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Nervous system: Seizures and strokes



The nervous system can develop several types of disorders, which can affect the clients you care for. The disorders can cause different problems depending on their cause and the area of the nervous system involved

One of the most common nervous system disorders is stroke, also known as cerebrovascular accident or brain attack. This is when the brain gets damaged due to being deprived of oxygen- rich blood.

There are two main types of stroke: an ischemic stroke, which occurs when there’s a blockage of an artery, and a hemorrhagic stroke, which occurs when an artery in the brain leaks into the brain tissue.

Now, most ischemic strokes are caused by thrombosis, meaning that a clot forms over an atherosclerotic plaque.

This is when a buildup of fat and cholesterol forms on the inside of a blood vessel in the brain known as cerebral blood vessels and starts to obstruct arterial blood flow.

Another mechanism for ischemic stroke is an embolism. This happens when a blood clot breaks off from an atherosclerotic plaque from an artery outside the brain, breaks loose, and travels to the brain where it gets lodged in a cerebral artery.

Factors that can increase the client's risk for having a thrombotic or embolic stroke include anything associated with atherosclerosis, like smoking, hypertension, or high blood pressure; diabetes; and a diet high in saturated fat.

Now, sometimes a small clot can block a cerebral artery for a short period of time before dissolving, restoring normal blood flow.

So, if it self-resolves within 24 hours, usually within minutes to hours, it’s called a transient ischemic attack, or TIA for short. The main risk factor for a TIA is atherosclerosis.

All right, now in hemorrhagic strokes, a cerebral blood vessel ruptures and bleeds out, creating a pool of blood that increases pressure within the brain.

In addition, less oxygen-rich blood is flowing downstream to the cells that need it. The main risk factor for hemorrhagic stroke is hypertension, or high blood pressure.

That's because hypertension can cause blood vessels to become more stiff and brittle and, therefore, more vulnerable to rupture. Cerebral blood vessel deformities are another risk factor for hemorrhagic stroke.

Okay, now, stroke symptoms depend on the exact part of the brain that is affected. For example, a stroke on the right cerebral hemisphere can cause numbness and sudden muscle weakness in the left part of the body.

If a stroke affects the cerebellum, it can cause a loss of balance or coordination. If it occurs in the parts of the brain controlling language, which are usually located in the left cerebral hemisphere, then it can cause slurred speech or difficulty understanding speech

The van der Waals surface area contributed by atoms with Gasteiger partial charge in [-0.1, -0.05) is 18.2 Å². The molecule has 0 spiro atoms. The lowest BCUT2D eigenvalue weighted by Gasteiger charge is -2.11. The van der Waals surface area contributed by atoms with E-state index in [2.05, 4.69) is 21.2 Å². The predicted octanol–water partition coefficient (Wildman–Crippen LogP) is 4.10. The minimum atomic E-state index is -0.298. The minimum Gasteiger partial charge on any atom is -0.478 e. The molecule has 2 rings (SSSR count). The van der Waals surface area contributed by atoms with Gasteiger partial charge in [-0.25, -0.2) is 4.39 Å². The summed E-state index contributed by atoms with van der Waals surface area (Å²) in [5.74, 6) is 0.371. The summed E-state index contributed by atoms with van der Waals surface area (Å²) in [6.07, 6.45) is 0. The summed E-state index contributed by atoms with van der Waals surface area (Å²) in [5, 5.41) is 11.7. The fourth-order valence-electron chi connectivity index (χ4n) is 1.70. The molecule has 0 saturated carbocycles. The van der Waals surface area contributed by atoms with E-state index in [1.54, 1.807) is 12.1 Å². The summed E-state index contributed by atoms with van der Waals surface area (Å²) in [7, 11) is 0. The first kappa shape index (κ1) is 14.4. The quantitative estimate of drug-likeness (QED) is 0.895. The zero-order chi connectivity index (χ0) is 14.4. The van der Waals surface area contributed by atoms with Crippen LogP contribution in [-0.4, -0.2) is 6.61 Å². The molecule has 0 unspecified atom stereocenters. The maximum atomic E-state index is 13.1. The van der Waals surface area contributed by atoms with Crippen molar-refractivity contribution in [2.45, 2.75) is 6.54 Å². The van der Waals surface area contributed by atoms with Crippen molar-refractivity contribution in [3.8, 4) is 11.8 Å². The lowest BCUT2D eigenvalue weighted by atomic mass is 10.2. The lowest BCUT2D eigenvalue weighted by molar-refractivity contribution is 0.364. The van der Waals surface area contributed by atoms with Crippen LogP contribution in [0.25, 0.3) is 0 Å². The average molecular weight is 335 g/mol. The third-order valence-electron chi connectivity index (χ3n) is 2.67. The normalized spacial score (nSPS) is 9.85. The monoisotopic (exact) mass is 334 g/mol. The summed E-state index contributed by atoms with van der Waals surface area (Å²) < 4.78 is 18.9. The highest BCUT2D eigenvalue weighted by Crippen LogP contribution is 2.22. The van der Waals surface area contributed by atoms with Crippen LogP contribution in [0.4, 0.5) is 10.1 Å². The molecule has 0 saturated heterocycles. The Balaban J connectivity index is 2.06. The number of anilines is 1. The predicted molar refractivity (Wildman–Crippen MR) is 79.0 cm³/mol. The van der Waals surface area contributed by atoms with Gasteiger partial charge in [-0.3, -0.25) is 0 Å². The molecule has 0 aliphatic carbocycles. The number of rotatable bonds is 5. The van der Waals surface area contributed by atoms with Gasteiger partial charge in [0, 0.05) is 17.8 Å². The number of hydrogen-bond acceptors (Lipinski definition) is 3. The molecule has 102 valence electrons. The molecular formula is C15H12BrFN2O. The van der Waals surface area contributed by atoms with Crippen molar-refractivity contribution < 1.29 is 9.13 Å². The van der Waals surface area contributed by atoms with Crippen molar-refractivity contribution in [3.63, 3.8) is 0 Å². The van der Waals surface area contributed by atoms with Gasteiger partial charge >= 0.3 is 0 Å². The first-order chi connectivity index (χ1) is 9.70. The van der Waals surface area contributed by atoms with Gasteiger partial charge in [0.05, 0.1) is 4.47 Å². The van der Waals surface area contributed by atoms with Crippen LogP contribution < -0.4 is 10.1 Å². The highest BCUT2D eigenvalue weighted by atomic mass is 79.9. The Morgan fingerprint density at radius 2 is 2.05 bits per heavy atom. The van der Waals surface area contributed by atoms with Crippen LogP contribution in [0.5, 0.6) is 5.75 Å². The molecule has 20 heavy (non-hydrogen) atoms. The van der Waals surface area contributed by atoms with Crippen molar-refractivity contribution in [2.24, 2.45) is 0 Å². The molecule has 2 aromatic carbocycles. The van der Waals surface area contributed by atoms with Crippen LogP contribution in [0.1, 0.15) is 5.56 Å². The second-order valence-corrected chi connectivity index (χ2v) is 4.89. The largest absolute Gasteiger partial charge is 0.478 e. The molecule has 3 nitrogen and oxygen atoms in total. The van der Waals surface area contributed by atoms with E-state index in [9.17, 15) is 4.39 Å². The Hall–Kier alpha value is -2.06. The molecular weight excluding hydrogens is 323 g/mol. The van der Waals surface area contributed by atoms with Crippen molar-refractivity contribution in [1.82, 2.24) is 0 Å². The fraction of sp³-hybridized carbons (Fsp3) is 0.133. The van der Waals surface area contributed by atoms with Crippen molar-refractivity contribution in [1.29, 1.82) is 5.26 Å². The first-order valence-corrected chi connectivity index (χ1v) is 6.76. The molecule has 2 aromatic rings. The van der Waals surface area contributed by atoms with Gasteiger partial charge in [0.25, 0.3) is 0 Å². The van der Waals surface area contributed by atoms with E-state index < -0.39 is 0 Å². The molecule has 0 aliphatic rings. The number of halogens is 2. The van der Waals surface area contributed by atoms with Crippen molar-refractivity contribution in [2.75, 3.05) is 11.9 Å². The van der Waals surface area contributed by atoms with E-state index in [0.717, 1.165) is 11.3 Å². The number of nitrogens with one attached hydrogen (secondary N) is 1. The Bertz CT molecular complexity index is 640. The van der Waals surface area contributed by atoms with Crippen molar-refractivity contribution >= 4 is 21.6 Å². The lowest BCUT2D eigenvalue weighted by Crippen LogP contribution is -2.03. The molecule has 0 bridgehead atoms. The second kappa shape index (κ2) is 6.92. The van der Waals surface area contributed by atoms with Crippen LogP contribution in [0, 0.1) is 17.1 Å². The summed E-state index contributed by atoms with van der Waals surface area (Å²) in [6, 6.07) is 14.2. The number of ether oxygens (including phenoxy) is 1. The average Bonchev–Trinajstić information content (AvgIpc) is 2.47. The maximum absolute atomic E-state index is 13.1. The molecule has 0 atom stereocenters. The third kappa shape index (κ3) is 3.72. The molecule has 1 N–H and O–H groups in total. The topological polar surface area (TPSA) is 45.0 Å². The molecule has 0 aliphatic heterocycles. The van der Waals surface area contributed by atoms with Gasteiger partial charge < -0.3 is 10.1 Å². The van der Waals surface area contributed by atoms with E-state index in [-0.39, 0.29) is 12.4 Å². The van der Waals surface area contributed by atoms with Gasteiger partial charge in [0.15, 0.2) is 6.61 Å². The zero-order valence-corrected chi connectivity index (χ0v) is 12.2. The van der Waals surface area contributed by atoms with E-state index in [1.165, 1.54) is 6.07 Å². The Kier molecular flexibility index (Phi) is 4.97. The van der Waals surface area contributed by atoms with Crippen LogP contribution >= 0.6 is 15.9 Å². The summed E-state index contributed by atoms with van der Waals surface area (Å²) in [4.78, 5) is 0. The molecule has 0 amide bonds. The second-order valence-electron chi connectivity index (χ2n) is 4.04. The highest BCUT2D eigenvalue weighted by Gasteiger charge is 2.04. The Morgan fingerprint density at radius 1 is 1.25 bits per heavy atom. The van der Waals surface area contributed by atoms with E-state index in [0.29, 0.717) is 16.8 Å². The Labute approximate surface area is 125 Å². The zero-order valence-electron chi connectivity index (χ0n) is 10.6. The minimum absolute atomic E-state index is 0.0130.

In general, a useful acronym to remember some common stroke symptoms is FAST: facial drooping, arm weakness, speech difficulties, and time.

Time is obviously not a symptom, but it’s a reminder to get help as quickly as possible to minimize cell injury and maximize the chance of a full recovery.

Acute management of stroke should be done as quickly as possible to prevent further cell death. For ischemic strokes, this involves restoring blood flow by removing or breaking down the clot.

For hemorrhagic strokes, treatment should be aimed at stopping the bleeding, controlling hypertension, and relieving the pressure inside the brain caused by the built-up blood.

In both types of strokes, general measures will be implemented to stabilize the client and monitor their vital signs closely.

A client who has suffered from a stroke is often left with permanent disability, which, once again, depends on the part of the brain damaged.

The most common forms of disability are hemiplegia, or inability to move one side of the body, and aphasia, which refers to speech and language problems.

Aphasia can be expressive, which means the client will have difficulty talking, or receptive, which means the client will have difficulty understanding the meaning of words, making it difficult for them to understand what others are saying and for others to understand them.

Now, when caring for clients with permanent disability from a stroke, the goal is to provide them with tools that can maximize their quality of life, prevent injuries due to impaired mobility and sensations, and prevent another stroke in the future.